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Tag: E-Grits

The content below has been tagged with the term “E-Grits.”

Articles

  • Service staff stand under a Chattahoochee Forest NFH tent for an event
    Information icon Welcome tent at the Scout event. Photo by Volunteer Scout Leader.

    Chattahoochee Forest NFH (GA) educates scouts about trout fishing

    January 24, 2020 | 1 minute read

    On Nov., 2019, Chattahoochee Forest National Fish Hatchery program assistant Crystal Thomas and volunteer Mike Morton staffed a booth about trout fishing during the 2019 Hornaday Weekend-Atlanta Area Council at the Woodruff Scout Camp in North Georgia. Hundreds of scouts from all over the southeastern United States visited the hatchery booth seeking information about trout fishing, ethics and conservation. Some were seasoned at fishing while others were seeking a first-time experience.  Learn more...

  • A vine grows over a small pond covered in algae and fallen shrub branches
    Information icon Okeechobee gourd vines spreading across the landscape at restoration site. Photo by Rob Hopper, South Florida Water Management District.

    Okeechobee gourd thriving at Everglades restoration site

    January 23, 2020 | 3 minute read

    The endangered Okeechobee gourd got a new home and started the new year, and for that matter, the new decade with a bang. Previous efforts to successfully translocate the gourd and establish new populations were relatively unsuccessful, due to issues that included hydrology, predation, and invasive competition. However, in the summer of 2019, several locations within the Sam Jones/Abiaki Prairie Restoration site south of Lake Okeechobee were planted with the gourd, and today they are thriving.  Learn more...

  • Learning about aquatic invertebrates

    January 10, 2020 | 1 minute read

    In November 2019, Bears Bluff National Fish Hatchery staff held an aquatic invertebrate diversity lab with four third and fourth grade classes and one gifted and talented class at James B. Edwards Elementary School in Mount Pleasant, South Carolina.  Learn more...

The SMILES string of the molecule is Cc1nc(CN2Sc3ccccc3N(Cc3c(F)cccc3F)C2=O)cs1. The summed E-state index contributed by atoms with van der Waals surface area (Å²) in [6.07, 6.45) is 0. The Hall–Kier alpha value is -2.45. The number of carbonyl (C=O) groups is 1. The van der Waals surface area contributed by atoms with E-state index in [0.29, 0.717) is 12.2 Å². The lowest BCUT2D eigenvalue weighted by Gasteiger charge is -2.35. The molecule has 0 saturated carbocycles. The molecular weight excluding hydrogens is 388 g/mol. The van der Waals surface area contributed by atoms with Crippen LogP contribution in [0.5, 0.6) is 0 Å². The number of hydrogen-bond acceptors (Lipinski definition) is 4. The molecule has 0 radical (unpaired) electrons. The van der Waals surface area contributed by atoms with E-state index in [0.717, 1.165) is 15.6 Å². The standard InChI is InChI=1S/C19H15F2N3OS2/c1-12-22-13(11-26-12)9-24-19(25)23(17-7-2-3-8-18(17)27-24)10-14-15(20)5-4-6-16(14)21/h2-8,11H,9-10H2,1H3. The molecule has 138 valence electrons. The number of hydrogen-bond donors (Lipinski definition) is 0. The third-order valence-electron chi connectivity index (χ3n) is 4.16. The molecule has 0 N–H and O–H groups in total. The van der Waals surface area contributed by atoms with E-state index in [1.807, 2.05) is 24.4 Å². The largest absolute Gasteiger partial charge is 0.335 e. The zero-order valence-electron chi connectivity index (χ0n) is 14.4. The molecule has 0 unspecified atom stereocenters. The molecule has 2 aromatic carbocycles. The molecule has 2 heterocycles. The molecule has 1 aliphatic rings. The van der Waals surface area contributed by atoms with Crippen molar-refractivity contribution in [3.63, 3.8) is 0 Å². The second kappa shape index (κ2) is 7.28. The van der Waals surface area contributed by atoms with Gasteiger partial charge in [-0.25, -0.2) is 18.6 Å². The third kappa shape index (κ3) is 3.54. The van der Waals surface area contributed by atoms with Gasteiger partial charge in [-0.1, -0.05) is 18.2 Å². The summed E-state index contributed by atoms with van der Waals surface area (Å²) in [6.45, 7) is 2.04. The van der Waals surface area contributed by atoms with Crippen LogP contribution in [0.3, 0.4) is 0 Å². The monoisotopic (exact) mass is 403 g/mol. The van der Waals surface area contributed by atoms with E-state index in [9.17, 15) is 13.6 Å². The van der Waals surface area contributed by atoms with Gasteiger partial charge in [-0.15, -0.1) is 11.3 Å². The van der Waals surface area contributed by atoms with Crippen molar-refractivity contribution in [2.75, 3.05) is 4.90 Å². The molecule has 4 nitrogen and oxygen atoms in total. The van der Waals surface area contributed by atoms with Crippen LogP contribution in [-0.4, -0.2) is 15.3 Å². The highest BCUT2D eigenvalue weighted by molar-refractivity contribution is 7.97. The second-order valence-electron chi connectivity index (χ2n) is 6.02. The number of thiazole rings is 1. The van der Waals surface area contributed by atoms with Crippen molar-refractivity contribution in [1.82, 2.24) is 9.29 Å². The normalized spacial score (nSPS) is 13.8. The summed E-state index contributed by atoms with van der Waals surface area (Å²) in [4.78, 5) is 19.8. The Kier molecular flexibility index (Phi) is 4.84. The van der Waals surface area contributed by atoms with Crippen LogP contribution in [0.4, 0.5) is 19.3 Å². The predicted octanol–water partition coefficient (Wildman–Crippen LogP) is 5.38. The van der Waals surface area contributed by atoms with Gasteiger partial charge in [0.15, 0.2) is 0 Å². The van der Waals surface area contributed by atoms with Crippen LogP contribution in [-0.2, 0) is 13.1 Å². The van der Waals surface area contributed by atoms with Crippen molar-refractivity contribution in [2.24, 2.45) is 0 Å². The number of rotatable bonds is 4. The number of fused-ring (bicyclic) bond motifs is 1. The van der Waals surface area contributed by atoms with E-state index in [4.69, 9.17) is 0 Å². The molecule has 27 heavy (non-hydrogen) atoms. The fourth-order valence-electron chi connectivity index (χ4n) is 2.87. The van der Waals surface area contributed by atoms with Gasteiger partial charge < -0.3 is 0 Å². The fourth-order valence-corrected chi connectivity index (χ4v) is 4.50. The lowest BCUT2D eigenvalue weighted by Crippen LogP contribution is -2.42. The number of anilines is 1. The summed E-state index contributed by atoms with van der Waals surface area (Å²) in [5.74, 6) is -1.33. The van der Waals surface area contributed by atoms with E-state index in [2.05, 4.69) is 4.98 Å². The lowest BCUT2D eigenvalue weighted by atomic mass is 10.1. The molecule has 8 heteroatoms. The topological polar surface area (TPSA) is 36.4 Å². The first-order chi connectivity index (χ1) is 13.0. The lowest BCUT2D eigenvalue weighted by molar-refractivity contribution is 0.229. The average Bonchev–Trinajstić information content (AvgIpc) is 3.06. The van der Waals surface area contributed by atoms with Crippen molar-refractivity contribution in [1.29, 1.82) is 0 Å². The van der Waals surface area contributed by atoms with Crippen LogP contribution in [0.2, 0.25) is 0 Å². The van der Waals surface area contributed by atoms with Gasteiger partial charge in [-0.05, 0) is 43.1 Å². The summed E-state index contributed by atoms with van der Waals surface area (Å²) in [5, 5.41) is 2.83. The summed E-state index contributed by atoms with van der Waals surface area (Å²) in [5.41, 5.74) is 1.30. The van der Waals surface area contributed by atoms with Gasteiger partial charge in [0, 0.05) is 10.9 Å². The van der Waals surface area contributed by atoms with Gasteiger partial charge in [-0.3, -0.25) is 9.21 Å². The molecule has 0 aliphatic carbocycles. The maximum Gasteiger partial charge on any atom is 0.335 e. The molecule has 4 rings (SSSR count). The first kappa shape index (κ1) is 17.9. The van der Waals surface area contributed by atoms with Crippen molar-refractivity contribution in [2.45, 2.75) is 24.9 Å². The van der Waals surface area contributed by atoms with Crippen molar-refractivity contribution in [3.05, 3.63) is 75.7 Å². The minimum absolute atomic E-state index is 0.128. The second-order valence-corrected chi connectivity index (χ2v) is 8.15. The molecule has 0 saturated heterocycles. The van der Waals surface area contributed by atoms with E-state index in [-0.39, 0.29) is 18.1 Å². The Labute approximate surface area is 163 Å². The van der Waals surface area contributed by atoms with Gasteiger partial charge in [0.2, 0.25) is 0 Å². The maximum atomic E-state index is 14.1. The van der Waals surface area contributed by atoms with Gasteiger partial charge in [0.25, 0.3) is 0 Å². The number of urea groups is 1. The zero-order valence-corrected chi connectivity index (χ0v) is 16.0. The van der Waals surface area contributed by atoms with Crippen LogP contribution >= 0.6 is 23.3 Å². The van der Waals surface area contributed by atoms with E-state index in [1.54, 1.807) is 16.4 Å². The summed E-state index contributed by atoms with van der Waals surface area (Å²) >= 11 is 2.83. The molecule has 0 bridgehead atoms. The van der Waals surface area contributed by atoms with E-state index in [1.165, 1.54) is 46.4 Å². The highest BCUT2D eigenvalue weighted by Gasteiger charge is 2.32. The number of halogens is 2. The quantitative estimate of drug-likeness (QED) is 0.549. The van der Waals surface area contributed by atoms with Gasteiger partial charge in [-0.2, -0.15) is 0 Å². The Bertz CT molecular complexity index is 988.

• An upland forest edge after mechanical thinning
    Information icon Grand Bay habitat area after mastication. Photo by USFWS.

    Deepwater Horizon settlement Funds help Mississippi coastal habitats

    December 17, 2019 | 2 minute read

    Habitat management activities are well underway on the Deepwater Horizon Natural Resource Damage Assessment Grand Bay Land Acquisition and Habitat Management Project.  Learn more...

  • Several dozen children pose for a photo in front of a sign that reads "Eco Conservation Field Day"
    Information icon 4th grade students from Russell Springs Elementary School. Photo by Moria Painter, USFWS.

    Outdoor Eco Day Success at Wolf Creek NFH

    November 20, 2019 | 2 minute read

    Crisp autumn weather is the perfect setting for a day spent learning about Environmental Education in the great outdoors. For 229 fourth graders from Russell County Elementary schools enjoyed the annual Outdoor Eco Day hosted by Wolf Creek National Fish Hatchery (NFH) and the Friends of Wolf Creek NFH, Inc. on October 25. Students arrived by bus in the early morning hours, departing the bus at the visitor center and traveling by foot to nine different stations located on hatchery grounds.  Learn more...

  • Two participants show off their catch of eight trout on the bank of Hatchery Creek.
    Information icon The couple who fish together, stays together. Photo by Mackenzie Foster, USFWS.

    Smiles abound at Wolf Creek for the 12th annual Catch a Smile Senior Fishing Derby